The international Red Cross has been buffeted by demands that it drop its policy of confidentiality in dealing with prisoners in Iraq, but says its quiet approach is the best protection for victims of war.
"We're getting private e-mails. We're getting comment from journalists. We're seeing reports in media around the world," Antonella Notari, chief spokeswoman of the International Committee of the Red Cross (search), said of the response to the publication of its confidential report on abuse at U.S.-run prisons in Iraq.
The report indicated the abuse went on for more than a year during which the Red Cross repeatedly complained in private, raising the question of whether the agency could have been more effective had it gone public with its findings.
Notari said making violations of international humanitarian law public doesn't necessarily change the situation on the ground. She noted public criticism failed to halt atrocities during the Balkan wars of the 1990s or to prevent the Rwandan genocide in 1994.
"One organization — and that is us — must be able to continue working to address the issues on the spot with the people who are directly affected and with the people who are in charge of their situation and try to work on it in a pragmatic way there and then," she said.
"Our way of working does have an effect, but it doesn't always immediately have an effect," Notari told The Associated Press.
The Red Cross report, published in the Wall Street Journal, was a summary of its various attempts in person and in writing from March to November 2003 to get U.S. officials to stop abuses.
Those earlier interventions by the Red Cross far preceded the Pentagon's decision to investigate after a low-ranking U.S. soldier stepped forward in January.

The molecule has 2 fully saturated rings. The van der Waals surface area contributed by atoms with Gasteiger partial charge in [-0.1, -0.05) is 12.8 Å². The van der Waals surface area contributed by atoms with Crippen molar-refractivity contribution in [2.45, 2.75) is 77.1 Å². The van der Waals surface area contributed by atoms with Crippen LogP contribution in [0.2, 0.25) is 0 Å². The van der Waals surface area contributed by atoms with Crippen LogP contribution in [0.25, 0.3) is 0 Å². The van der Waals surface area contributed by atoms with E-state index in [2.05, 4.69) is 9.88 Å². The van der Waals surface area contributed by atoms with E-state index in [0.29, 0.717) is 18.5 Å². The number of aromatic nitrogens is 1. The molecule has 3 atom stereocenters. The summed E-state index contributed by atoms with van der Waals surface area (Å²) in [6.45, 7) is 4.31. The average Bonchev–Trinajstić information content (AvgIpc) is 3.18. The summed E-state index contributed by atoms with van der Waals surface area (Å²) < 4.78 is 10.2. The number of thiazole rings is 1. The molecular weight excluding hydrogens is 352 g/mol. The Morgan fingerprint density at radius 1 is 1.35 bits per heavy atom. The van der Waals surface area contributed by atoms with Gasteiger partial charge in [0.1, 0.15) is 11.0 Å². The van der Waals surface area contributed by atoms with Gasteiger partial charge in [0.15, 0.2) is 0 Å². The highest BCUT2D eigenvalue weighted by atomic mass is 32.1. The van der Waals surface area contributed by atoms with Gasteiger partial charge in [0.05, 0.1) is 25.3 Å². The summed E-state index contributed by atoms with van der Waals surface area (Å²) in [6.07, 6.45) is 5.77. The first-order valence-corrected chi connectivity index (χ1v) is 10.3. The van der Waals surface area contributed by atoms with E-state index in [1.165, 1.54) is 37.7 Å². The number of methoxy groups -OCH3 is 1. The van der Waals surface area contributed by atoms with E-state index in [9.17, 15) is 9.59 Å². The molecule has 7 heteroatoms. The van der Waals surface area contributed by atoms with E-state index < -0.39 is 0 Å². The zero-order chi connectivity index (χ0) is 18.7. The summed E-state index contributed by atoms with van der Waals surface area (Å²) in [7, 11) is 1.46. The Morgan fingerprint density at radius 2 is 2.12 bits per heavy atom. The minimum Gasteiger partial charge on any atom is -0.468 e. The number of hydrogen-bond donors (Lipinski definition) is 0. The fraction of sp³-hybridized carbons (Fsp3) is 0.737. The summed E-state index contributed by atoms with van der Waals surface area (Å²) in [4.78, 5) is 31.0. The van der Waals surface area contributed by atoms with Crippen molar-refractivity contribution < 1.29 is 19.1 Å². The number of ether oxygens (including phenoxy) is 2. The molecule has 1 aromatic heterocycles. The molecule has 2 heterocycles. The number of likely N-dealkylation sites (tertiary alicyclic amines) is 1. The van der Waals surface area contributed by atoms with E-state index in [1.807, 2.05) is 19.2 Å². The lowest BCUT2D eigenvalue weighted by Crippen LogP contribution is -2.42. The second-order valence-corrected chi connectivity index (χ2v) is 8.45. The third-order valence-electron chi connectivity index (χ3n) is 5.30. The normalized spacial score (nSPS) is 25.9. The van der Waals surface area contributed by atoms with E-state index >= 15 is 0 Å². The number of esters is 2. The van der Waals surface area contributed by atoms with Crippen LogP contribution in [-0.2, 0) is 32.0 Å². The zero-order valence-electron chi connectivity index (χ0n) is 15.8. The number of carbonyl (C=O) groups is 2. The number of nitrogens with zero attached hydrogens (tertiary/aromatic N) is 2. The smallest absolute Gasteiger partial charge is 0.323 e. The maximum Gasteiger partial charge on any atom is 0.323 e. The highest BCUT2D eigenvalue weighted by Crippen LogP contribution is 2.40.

The Red Cross said it wanted to keep the report confidential because it saw U.S. officials making progress in responding to their complaints.
The Geneva-based organization gave its report to coalition forces in February. The prisoner abuse erupted into an international scandal in recent days after the publication of disturbing photographs from Iraq's Abu Ghraib prison (search).
The ICRC was founded in 1863 to help the wounded and other victims of war. It has been designated by the Geneva Conventions (search) as the world's agency to visit prisoners of war and other conflicts.
Pierre Kraehenbuehl, ICRC director of operations, said last Friday that the neutral agency almost always uses confidential discussions because they achieve results and allow the ICRC to maintain access where it feels most needed — to the prisoners in warfare.
"It is important that someone comes into these places of detention and tries to work concretely on improving their situation and not leaving them to face such a situation alone," he added.
Notari said that all the focus on Iraq has diverted attention from the ICRC's visits to 460,000 detainees in more than 70 countries last year, and they wouldn't be possible without confidentiality.
She said she was reminded of the importance of those visits last week by Souha Bechara, a Lebanese women who was imprisoned for 10 years in southern Lebanon and regarded Red Cross visits as a lifeline.
Bechara was detained starting in 1988 after attempting to kill Gen. Antoine Lahd, commander of Israeli-backed militia in southern Lebanon. She was freed under a deal in which France gave her residency.
Bechara, 37 and now living in Geneva, told the AP that she spent six years in solitary confinement before the Red Cross gained access to her camp.
"In our cells we didn't have water, we didn't have toilets, we just had buckets for our needs," she said. "There were no beds. There were mattresses on the floor, but they were always damp. There was no contact with your family. You were completely cut off from the outside."
That changed when the ICRC came in and financed improvements to the camp, Bechara said.
She and the other women used to joke that the agency's arrival turned the squalid prison "into a five-star hotel," and it was based on confidential talks with the Israelis, not public denunciations.
Most important, she said, was that the Red Cross reestablished contact between the women and their families after years.
"You can imagine what it's like after 10 or 15 years of detention to get a letter from your family," Bechara said.